Fig. 2
figure 2

Overview of the developed energy monitoring and collection framework.

The overview of the developed energy monitoring framework can be depicted in Fig. 2, which comprehensively illustrates all the different stages of the data acquisition process. Firstly, The monitored devices communicate with the IoT gateway through the Z-Wave communication protocol. Subsequently, the gateway forwards the data to a central database server, AMD 2nd generation EPYC CPUs (8 VCPU, 16 GB RAM), and stores them in a PostgreSQL for secure preservation, leveraging a RESTful API. Finally, the collected data can be accessed through the developed GUI application, which directly communicates to the database server via RESTful API calls. Our solution utilizes the Z-Wave communication protocol, providing a stable interaction between the monitored devices and the gateway. The basic reason for selecting the Z-Wave protocol is that it was developed primarily for use in connected home technology, and it is also recommended for the SMETS2 ecosystem40,47. Furthermore, compared to other wireless technologies like Bluetooth and Zigbee, it provides higher reliability and coverage48,49,50. Finally, Z-wave stands out for its power efficiency relative to WiFi devices, where they consume much more power and can pose serious drawbacks for battery-powered devices such as environmental sensors51. The majority of the advantages of this technology stem from Z-Wave’s utilization of a mesh network topology43, which allows devices to communicate through a series of nodes. Specifically, every Z-Wave device within the network can act as a repeater, extending the network’s range and reliability as they enable them to find alternative paths to communicate if one path is blocked or unavailable47. To gather the data from the 13 houses, we employed 13 IoT gateways and 88 sensors and smart meters, comprising 62 appliance smart plugs as shown in Table 3, 13 environmental sensors (1 per house) and 13 smart meters to measure the total aggregate consumption (1 per house).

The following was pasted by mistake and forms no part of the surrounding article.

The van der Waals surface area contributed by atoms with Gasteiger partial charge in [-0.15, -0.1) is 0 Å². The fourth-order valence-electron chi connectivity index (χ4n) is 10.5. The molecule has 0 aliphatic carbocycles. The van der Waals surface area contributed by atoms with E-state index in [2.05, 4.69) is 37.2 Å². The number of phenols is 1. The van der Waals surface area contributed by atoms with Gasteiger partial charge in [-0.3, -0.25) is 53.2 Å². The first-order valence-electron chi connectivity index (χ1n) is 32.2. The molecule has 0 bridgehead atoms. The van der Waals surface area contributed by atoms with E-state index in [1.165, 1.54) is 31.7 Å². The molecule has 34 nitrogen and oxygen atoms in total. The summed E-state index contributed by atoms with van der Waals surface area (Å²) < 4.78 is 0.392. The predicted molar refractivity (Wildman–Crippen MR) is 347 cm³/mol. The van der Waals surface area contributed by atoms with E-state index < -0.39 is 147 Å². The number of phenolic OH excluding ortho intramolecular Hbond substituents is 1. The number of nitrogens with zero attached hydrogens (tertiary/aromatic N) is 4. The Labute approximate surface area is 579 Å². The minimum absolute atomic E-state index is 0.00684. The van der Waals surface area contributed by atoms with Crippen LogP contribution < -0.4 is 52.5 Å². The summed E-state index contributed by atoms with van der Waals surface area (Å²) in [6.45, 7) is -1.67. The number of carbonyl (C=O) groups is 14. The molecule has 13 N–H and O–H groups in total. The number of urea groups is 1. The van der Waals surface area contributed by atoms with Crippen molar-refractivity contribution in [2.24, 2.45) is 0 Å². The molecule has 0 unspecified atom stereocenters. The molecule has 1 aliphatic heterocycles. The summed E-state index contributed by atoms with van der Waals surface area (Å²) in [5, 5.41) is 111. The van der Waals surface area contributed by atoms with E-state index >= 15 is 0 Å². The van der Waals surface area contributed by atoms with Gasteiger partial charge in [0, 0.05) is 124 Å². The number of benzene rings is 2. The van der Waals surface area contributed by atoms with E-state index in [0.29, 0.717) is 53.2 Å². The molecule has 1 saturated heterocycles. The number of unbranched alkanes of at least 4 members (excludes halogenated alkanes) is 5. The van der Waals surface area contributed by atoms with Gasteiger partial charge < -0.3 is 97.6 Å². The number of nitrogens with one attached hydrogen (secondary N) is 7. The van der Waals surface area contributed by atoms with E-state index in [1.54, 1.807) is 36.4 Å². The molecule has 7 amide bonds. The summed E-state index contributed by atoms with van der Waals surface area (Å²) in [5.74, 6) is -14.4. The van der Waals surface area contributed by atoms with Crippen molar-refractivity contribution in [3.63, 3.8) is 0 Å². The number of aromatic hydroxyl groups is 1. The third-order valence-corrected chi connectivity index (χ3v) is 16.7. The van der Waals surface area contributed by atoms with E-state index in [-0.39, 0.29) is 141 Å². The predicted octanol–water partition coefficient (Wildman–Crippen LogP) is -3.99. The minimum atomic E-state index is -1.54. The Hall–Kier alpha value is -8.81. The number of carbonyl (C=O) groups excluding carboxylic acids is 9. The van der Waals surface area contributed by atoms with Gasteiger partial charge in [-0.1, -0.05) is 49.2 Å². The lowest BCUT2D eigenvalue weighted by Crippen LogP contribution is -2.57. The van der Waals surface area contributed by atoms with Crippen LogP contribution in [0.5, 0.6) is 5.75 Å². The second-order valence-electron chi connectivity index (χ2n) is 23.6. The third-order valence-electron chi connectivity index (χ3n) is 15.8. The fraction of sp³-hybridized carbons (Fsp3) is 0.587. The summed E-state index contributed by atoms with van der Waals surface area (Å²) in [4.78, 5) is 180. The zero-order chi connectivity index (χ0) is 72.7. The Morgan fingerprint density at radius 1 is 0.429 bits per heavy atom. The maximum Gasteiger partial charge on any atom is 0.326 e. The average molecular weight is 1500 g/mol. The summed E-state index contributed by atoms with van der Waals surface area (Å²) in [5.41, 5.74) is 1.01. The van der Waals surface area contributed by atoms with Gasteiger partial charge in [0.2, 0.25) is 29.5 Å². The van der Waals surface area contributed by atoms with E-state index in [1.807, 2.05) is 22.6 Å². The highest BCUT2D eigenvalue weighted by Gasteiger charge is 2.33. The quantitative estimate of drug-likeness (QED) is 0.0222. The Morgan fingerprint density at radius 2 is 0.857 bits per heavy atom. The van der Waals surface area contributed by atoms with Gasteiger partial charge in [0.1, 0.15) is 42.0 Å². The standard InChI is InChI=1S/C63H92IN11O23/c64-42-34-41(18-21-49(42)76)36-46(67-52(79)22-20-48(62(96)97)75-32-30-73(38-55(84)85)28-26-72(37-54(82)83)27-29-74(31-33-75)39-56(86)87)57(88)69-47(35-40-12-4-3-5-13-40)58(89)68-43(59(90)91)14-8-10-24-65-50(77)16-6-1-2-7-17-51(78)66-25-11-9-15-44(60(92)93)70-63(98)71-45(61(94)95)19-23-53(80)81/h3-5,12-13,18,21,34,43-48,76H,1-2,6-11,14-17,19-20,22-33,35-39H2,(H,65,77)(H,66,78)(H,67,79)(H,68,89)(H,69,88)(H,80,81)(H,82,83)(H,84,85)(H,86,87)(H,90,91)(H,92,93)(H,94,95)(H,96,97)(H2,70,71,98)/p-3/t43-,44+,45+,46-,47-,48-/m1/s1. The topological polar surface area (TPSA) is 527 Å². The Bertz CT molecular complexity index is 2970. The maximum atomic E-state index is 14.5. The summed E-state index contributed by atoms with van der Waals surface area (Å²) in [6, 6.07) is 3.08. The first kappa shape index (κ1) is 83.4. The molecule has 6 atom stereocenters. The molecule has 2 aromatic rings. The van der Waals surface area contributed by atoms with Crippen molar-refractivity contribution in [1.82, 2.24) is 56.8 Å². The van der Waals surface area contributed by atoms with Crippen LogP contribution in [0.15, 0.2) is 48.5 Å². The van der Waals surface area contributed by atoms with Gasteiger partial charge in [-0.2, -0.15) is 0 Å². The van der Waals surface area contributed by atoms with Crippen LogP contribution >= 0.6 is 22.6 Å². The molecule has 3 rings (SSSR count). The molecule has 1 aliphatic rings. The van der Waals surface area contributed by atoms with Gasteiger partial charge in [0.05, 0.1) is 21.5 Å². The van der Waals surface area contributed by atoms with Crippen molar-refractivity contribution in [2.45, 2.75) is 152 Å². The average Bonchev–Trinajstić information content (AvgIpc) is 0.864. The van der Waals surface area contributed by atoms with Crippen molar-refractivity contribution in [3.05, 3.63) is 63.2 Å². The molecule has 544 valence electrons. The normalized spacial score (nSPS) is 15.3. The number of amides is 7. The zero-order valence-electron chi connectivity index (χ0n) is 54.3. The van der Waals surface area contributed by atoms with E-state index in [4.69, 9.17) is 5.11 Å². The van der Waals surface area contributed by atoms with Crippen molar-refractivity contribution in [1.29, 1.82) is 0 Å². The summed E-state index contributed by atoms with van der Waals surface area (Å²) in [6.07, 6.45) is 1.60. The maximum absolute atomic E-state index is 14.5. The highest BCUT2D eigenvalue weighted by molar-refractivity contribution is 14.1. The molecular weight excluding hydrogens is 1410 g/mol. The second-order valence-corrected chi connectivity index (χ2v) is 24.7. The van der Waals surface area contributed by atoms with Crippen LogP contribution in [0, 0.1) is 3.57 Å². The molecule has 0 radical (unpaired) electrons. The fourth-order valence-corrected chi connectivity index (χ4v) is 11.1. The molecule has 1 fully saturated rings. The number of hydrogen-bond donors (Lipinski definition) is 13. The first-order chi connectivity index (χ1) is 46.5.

IoT Gateway

One of the most important components of the developed data collection and monitoring framework is the IoT gateway, which acts as a bridge between the monitored devices and the central server. Specifically, it consists of a Raspberry Pi Model 4 that is equipped with an Aeotec Z-Pi7 Z-wave daughter card. The inclusion of the Z-wave daughter card enables the gateway’s communication with the Z-wave devices, allowing it to receive and collect consumption and environmental data. These data are first stored in a local PostgreSQL database, and they are subsequently forwarded to the central server. This configuration eliminates the data gaps in the collection process since it allows our system to persist the data collection even in the case of a network disruption or internet connectivity failure, which would otherwise prevent the gateway from transmitting the data. To enable the data collection process described above, the appropriate software stack was developed, comprising three distinct modules as illustrated in Fig. 3. A detailed description of the role and functionality of each service is provided below.

  • Z-wave JS UI service (code available at is an open-source soft- ware that enables developers to build IoT applications utilizing the Z-wave communication protocol. This service is also equipped with a user interface (UI), which is a web-based application that enables users to configure and administer their Z-wave network in an intuitive and easy way. The developed framework employs a dockerized version of the service, which provides a secure and easily deployable solution. The basic functionality of the Z-wave JS UI service is to communicate with the monitored devices utilizing the Z-wave communication protocol and forward the collected data to the Z-wave service.

  • Z-wave service(code available at is a service developed in Node.js and includes the main functionalities of the IoT gateway. Its main role is to obtain the collected data from the Z-wave JS UI service via MQTT communication protocol and forward them to the DataBroker service. MQTT is a lightweight communication protocol that has been widely utilized in many IoT solutions since it is intended to work under low bandwidth on low-power machines52,53. Furthermore, this service is also responsible for (1)- determining which data are going to be forwarded to the DataBroker service, (2)- managing the configuration file of the monitored devices, which can be used to restore the system in case of hardware failure, and (3)- handling actuation commands to facilitate the communication between the server and the devices. Z-wave service promotes the framework’s interoperability by providing system parameterization functionalities and enhances its flexibility and compatibility with other solutions.